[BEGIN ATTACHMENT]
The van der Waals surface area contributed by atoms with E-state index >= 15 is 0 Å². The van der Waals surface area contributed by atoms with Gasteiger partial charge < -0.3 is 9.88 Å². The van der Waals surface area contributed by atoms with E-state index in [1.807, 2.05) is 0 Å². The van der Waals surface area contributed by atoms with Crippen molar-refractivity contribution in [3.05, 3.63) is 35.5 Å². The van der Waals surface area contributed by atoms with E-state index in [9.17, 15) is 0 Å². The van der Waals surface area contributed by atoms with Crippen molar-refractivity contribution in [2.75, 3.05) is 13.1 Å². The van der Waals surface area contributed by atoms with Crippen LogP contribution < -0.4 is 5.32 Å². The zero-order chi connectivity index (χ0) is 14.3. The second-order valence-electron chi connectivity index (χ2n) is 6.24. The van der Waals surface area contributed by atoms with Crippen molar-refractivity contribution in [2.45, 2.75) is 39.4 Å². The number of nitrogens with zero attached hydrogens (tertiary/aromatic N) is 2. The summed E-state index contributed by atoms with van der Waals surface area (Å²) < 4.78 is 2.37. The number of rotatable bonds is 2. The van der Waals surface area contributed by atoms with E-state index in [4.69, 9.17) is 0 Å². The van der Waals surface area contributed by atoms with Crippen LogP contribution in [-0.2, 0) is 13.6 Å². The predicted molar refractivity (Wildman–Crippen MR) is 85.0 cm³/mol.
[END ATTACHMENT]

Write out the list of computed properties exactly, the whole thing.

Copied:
The van der Waals surface area contributed by atoms with E-state index >= 15 is 0 Å². The van der Waals surface area contributed by atoms with Gasteiger partial charge < -0.3 is 9.88 Å². The van der Waals surface area contributed by atoms with E-state index in [1.807, 2.05) is 0 Å². The van der Waals surface area contributed by atoms with Crippen molar-refractivity contribution in [3.05, 3.63) is 35.5 Å². The van der Waals surface area contributed by atoms with E-state index in [9.17, 15) is 0 Å². The van der Waals surface area contributed by atoms with Crippen molar-refractivity contribution in [2.75, 3.05) is 13.1 Å². The van der Waals surface area contributed by atoms with Crippen LogP contribution < -0.4 is 5.32 Å². The zero-order chi connectivity index (χ0) is 14.3. The second-order valence-electron chi connectivity index (χ2n) is 6.24. The van der Waals surface area contributed by atoms with Crippen molar-refractivity contribution in [2.45, 2.75) is 39.4 Å². The number of nitrogens with zero attached hydrogens (tertiary/aromatic N) is 2. The summed E-state index contributed by atoms with van der Waals surface area (Å²) < 4.78 is 2.37. The number of rotatable bonds is 2. The van der Waals surface area contributed by atoms with E-state index in [4.69, 9.17) is 0 Å². The van der Waals surface area contributed by atoms with Crippen LogP contribution in [-0.2, 0) is 13.6 Å². The predicted molar refractivity (Wildman–Crippen MR) is 85.0 cm³/mol.